Following a defiant seventh-round knockout of previously unbeaten Jose Pedraza (22-1, 12...
Failure To Communicate???
So far this year, there have been 37 minor leaguers disciplined for use of performance-enhancing substances. An amazing 32 are natives of the Dominican Republic or Venezuela; the rest are from the United States.
Two major leaguers have been nailed in 2008: Venezuelan Eliezer Alfonzo and Humberto Cota, from Mexico. And those percentages have been similar ever since Major League Baseball began announcing the names of those who test positive in 2005.
Sal Artiaga, the Phillies’ director of Latin-American operations, doesn’t entirely excuse the Spanish-speaking players who have been caught.
“A lot of these guys were in the [Dominican and Venezuelan] summer leagues. They want to grow fast. And a related factor is that, when they get here, they’re generally younger than the guys they’re competing with, most of whom were drafted out of college, so sometimes they look for a shortcut. But there are no shortcuts,” he said.
There are some extenuating circumstances. Artiaga pointed out that many medications that require a prescription in the United States are available over the counter in Latin America.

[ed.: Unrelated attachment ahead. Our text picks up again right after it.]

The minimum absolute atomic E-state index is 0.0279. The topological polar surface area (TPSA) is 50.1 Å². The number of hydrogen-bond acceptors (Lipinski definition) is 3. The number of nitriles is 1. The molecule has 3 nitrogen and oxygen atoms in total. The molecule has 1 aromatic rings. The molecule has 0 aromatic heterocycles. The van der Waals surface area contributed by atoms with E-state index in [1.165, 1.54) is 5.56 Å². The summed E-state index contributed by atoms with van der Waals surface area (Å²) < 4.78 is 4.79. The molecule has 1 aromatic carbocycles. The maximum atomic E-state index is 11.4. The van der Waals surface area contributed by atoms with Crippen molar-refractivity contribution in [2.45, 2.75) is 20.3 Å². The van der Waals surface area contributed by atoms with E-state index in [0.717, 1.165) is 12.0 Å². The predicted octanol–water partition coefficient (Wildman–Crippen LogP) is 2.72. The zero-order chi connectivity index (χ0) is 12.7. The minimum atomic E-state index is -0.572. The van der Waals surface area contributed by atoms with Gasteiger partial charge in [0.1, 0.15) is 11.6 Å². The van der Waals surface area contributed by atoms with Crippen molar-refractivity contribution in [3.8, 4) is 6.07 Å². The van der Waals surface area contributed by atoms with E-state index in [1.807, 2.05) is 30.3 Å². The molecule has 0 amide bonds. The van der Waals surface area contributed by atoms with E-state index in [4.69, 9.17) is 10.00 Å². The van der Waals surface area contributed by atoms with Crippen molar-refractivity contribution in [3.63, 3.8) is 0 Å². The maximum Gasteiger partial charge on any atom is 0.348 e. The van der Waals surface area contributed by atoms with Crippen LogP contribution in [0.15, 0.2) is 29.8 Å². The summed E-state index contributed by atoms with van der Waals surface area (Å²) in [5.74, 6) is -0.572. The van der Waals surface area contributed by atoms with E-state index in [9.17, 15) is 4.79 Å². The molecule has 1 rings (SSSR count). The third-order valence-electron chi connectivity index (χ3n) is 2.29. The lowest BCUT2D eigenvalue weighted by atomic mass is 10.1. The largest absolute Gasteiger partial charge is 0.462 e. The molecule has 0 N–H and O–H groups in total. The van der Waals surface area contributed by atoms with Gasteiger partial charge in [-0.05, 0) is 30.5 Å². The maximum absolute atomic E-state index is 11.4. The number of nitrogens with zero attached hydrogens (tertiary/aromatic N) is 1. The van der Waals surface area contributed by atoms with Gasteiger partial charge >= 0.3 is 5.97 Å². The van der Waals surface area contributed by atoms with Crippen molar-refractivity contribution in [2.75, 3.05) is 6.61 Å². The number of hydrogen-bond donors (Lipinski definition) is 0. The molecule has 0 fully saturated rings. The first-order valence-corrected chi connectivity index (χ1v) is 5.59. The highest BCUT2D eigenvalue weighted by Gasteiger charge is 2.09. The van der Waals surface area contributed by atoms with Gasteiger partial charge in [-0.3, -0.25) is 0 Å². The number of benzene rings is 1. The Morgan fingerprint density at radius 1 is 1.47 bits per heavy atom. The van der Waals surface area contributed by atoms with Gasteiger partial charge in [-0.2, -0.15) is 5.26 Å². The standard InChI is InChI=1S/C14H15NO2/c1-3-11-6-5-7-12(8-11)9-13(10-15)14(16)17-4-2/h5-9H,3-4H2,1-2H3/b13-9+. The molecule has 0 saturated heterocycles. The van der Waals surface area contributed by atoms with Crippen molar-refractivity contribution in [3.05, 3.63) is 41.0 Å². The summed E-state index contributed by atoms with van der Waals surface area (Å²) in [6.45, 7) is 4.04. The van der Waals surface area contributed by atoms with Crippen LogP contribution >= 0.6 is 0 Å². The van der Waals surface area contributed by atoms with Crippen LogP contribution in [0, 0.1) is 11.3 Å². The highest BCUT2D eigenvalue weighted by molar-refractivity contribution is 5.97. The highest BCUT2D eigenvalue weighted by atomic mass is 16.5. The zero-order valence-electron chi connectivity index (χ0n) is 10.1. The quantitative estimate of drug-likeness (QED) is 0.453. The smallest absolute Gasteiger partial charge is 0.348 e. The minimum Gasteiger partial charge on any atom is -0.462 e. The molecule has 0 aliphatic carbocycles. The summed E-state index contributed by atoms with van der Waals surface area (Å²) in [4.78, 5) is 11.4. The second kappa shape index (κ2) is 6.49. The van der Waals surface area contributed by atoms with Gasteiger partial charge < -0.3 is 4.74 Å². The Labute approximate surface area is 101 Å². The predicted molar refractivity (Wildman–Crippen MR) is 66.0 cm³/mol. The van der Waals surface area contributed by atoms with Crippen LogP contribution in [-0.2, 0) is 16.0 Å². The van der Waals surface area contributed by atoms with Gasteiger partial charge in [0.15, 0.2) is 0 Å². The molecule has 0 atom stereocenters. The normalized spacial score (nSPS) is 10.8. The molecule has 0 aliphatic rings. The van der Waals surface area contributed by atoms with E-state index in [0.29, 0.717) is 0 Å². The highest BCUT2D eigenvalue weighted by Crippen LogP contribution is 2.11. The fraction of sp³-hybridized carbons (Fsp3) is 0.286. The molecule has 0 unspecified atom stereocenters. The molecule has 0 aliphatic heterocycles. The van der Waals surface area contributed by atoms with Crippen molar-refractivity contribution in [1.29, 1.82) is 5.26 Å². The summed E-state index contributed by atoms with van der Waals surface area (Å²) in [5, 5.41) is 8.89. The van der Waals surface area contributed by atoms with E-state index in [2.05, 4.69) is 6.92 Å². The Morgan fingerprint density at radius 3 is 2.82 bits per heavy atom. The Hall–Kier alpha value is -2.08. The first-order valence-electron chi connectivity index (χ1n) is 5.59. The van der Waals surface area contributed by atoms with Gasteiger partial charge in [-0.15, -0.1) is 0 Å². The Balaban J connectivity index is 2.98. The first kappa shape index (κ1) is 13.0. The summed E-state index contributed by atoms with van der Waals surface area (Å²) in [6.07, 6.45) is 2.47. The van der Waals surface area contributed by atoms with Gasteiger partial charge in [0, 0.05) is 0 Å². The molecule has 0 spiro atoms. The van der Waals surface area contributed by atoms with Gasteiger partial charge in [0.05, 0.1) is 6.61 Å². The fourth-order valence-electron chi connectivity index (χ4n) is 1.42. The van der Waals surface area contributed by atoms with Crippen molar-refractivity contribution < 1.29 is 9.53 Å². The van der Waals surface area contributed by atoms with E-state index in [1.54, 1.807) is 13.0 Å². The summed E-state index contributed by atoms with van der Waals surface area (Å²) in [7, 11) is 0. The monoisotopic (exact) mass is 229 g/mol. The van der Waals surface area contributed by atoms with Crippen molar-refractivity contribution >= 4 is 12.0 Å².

He also said that sometimes drugs that are purchased there might be less pure than they are here. So a player might take a supplement that he believes is legal and still flunk his test.
“I think the solution to this is education,” he said. “We continue to talk about in detail [to prospects]. It’s like PFP [pitcher's fielding practice]. Repeat, repeat, repeat. I think we also have to make sure we have bilingual doctors in Latin America who understand the commissioner’s drug policy.”
Artiaga is right. Because no matter how good MLB’s policy might be, if there’s even the slightest hint that it’s being administered unevenly, it won’t be as effective as it needs to be.